The  new style for 1960 was actually inspired by the ''Quicksilver'' , Ford's show car that was developed between 1957-1958 .  In 1959 , when Ford execs got wind of GM's  massive  re-design plans , it was too late as the  '59 Ford was already in the works , and would prove to be very successful as it was.  The plan for the ''Quicksilver''  platform, would be the basis for the 1960  Ford and Edsel model run . The 1960 Ford looked all-new with twin headlights riding in a scalloped-square front clip.The all-new 1960s Galaxies were some six inches longer, almost five inches wider, and nearly 200 pounds heavier. Graceful styling helped hide the heft, however with a sloped hood, simple grille, straight A-pillars, clean chrome-edged fenderlines, and modest horizontal tailfins (nodding to Chevy's 1959 "batwings").
 The Fairlane was now the base model in the full-sized lineup, along with the Fairlane 500, Galaxie and range-topping Galaxie Special. The Station Wagon Series continued with Ranch Wagon, Country Sedan and Country Squires models. The elegant Galaxie Starliner 2-door  was Ford's choice for
NASCAR racing. The 1960 full-size Fords abandoned the ostentatious ornamentation of the 1950s for a futuristic, sleek look. Round taillights were replaced by half-moon shaped taillights for 1960 only Therwere tailfins still, but smaller ones — the focus of Ford's stylists abandoning, as did the rest of the industry, the aviation influences of the previous decade and instead capturing the new obsession — the ''Race for Outer Space'' The Galaxie name was particularly appealing to this trend it seems. The 1960 Galaxie was offered in 13 Diamond Lustre Finish paint colors. Five different engine options were available from the 223 cubic inch Mileage Maker Six Cylinder on up to the 352 Super V-8 with four barrel carburetor and was rated at 360 horsepower. Transmission availability consisted of the three speed manual transmission, optional Fordomatic Drive two speed automatic and three speed automatic Cruise-O-Matic Drive. 1960 Galaxies had an extensive list of options and accessories. Some of these were Air Conditioning, Hood Ornament, Rear Fin Mounted Antenna, Exhaust Deflectors, Visore Spotlight Mirror, Front and Rear Bumper Guards, Power Seats, Power Steering, Power Brakes, and Power Windows. Ford marketed the new design as having greater stability than previous models with an additional five feet apart between the wheels for better cornering.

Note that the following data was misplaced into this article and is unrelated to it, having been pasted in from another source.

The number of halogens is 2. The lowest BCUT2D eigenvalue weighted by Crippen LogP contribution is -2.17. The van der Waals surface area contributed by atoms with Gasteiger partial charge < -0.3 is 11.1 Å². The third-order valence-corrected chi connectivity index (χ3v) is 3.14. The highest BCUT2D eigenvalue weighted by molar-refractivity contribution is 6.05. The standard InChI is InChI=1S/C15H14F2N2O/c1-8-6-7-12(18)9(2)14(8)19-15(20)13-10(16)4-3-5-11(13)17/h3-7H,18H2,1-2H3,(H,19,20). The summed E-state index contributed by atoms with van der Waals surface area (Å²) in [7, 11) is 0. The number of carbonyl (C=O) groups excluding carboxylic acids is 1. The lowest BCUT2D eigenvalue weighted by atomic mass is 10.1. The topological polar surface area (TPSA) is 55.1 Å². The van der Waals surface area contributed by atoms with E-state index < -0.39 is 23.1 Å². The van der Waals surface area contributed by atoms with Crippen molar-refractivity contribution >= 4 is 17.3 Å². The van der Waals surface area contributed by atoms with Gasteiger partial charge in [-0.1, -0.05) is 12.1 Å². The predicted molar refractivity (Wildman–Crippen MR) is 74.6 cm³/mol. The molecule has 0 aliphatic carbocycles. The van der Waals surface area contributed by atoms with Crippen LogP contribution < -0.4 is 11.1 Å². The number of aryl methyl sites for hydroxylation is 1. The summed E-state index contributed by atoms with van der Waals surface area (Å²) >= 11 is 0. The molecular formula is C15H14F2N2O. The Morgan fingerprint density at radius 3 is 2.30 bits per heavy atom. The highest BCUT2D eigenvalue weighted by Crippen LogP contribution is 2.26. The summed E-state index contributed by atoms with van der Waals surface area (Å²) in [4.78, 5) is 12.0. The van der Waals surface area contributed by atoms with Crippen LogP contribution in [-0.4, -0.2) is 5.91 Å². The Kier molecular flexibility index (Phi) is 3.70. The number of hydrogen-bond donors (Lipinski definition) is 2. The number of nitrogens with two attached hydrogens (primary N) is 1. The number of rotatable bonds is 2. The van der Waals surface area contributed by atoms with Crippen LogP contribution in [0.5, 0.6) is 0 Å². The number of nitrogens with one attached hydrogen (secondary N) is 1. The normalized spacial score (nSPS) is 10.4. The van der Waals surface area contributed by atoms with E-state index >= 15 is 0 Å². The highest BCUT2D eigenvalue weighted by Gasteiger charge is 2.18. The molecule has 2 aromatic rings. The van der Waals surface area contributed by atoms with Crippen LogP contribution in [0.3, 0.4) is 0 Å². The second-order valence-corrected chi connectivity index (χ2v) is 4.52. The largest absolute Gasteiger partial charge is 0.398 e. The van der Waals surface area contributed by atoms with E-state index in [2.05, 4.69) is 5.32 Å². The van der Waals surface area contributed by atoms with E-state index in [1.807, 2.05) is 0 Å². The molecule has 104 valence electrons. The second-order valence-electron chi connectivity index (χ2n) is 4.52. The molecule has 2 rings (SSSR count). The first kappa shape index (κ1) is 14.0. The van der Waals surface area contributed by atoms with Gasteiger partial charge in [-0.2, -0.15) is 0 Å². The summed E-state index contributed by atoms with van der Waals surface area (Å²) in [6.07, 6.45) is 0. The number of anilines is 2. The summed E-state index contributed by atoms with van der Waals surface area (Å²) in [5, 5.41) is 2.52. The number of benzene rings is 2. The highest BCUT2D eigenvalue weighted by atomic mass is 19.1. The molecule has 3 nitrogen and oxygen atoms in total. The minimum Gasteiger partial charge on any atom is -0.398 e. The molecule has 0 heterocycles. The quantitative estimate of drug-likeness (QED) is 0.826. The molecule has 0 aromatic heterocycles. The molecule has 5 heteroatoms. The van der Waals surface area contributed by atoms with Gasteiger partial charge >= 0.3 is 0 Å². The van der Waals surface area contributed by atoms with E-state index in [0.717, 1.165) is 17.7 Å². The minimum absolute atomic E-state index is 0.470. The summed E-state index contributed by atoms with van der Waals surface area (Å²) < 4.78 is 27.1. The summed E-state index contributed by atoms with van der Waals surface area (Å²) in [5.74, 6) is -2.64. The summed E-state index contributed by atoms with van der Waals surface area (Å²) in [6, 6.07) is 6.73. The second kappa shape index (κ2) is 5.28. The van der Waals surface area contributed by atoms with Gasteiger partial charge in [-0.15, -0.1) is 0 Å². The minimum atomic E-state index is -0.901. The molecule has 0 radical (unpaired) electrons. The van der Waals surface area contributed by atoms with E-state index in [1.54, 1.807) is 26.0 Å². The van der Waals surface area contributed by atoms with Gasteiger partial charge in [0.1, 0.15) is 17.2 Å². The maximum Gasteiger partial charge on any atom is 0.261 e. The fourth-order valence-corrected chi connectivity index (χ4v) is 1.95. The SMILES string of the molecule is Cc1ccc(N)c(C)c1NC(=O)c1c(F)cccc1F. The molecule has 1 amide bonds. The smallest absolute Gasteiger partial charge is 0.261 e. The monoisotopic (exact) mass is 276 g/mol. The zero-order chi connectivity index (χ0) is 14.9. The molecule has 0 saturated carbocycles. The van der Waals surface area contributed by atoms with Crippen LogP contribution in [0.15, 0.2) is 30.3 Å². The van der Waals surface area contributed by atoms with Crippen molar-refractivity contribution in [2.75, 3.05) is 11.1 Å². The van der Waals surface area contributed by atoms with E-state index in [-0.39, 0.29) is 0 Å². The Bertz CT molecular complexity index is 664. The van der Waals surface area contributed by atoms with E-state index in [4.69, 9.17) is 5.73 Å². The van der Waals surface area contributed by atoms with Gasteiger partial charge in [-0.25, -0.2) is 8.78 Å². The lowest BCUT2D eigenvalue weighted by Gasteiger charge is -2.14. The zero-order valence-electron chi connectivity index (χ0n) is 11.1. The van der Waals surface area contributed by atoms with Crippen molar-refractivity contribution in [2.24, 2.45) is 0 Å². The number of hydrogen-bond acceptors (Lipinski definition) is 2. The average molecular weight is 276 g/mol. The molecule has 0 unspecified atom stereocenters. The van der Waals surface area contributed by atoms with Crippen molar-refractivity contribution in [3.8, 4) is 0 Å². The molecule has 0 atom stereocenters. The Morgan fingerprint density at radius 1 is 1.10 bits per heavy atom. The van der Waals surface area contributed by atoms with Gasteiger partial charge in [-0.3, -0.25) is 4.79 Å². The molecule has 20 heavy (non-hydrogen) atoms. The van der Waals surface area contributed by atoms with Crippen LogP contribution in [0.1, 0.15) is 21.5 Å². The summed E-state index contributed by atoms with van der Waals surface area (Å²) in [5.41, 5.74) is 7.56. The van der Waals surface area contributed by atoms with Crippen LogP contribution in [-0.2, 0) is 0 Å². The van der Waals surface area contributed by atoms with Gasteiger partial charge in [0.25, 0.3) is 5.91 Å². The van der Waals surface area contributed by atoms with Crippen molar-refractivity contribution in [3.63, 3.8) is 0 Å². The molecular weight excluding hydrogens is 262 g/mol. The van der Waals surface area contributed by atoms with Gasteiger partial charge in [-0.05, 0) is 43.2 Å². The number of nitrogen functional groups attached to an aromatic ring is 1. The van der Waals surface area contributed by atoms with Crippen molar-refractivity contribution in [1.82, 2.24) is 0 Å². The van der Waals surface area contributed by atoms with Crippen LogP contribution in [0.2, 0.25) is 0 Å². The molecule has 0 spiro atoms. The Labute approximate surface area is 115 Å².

1961 - Round Tailamps Return